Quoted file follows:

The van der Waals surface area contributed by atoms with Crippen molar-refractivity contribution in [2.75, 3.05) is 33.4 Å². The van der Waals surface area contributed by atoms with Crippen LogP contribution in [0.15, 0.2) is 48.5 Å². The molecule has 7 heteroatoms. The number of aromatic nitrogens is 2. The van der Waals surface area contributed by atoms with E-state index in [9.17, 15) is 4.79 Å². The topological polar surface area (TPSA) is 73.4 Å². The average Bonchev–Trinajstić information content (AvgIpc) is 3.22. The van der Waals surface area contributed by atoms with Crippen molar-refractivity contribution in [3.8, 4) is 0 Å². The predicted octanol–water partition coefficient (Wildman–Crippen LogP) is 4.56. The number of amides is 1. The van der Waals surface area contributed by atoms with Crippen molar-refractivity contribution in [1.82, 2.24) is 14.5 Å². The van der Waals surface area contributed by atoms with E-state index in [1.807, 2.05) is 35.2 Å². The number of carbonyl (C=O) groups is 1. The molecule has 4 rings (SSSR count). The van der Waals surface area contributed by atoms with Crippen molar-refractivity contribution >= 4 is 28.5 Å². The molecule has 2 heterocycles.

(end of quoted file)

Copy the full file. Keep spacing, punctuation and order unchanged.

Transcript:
The van der Waals surface area contributed by atoms with Crippen molar-refractivity contribution in [2.75, 3.05) is 33.4 Å². The van der Waals surface area contributed by atoms with Crippen LogP contribution in [0.15, 0.2) is 48.5 Å². The molecule has 7 heteroatoms. The number of aromatic nitrogens is 2. The van der Waals surface area contributed by atoms with E-state index in [9.17, 15) is 4.79 Å². The topological polar surface area (TPSA) is 73.4 Å². The average Bonchev–Trinajstić information content (AvgIpc) is 3.22. The van der Waals surface area contributed by atoms with Crippen molar-refractivity contribution in [3.8, 4) is 0 Å². The predicted octanol–water partition coefficient (Wildman–Crippen LogP) is 4.56. The number of amides is 1. The van der Waals surface area contributed by atoms with Crippen molar-refractivity contribution in [1.82, 2.24) is 14.5 Å². The van der Waals surface area contributed by atoms with E-state index in [1.807, 2.05) is 35.2 Å². The number of carbonyl (C=O) groups is 1. The molecule has 4 rings (SSSR count). The van der Waals surface area contributed by atoms with Crippen molar-refractivity contribution >= 4 is 28.5 Å². The molecule has 2 heterocycles.